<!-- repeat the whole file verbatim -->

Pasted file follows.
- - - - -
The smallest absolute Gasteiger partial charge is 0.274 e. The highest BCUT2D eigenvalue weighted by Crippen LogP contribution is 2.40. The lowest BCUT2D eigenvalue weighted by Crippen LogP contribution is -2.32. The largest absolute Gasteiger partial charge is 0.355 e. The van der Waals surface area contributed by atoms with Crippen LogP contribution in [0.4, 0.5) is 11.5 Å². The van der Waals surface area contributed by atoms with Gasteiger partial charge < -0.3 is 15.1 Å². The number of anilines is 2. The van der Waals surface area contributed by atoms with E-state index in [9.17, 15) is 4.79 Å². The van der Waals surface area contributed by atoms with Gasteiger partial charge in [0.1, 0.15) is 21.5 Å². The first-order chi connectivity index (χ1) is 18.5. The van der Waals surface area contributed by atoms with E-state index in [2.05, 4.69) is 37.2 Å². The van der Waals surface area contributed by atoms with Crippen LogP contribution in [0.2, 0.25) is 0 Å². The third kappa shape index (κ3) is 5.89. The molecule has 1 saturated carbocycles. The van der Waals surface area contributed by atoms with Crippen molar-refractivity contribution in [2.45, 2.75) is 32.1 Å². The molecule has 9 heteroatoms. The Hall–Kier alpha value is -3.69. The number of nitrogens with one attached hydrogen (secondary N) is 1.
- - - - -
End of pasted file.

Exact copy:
The smallest absolute Gasteiger partial charge is 0.274 e. The highest BCUT2D eigenvalue weighted by Crippen LogP contribution is 2.40. The lowest BCUT2D eigenvalue weighted by Crippen LogP contribution is -2.32. The largest absolute Gasteiger partial charge is 0.355 e. The van der Waals surface area contributed by atoms with Crippen LogP contribution in [0.4, 0.5) is 11.5 Å². The van der Waals surface area contributed by atoms with Gasteiger partial charge < -0.3 is 15.1 Å². The number of anilines is 2. The van der Waals surface area contributed by atoms with E-state index in [9.17, 15) is 4.79 Å². The van der Waals surface area contributed by atoms with Gasteiger partial charge in [0.1, 0.15) is 21.5 Å². The first-order chi connectivity index (χ1) is 18.5. The van der Waals surface area contributed by atoms with E-state index in [2.05, 4.69) is 37.2 Å². The van der Waals surface area contributed by atoms with Crippen LogP contribution in [0.2, 0.25) is 0 Å². The third kappa shape index (κ3) is 5.89. The molecule has 1 saturated carbocycles. The van der Waals surface area contributed by atoms with Crippen molar-refractivity contribution in [2.45, 2.75) is 32.1 Å². The molecule has 9 heteroatoms. The Hall–Kier alpha value is -3.69. The number of nitrogens with one attached hydrogen (secondary N) is 1.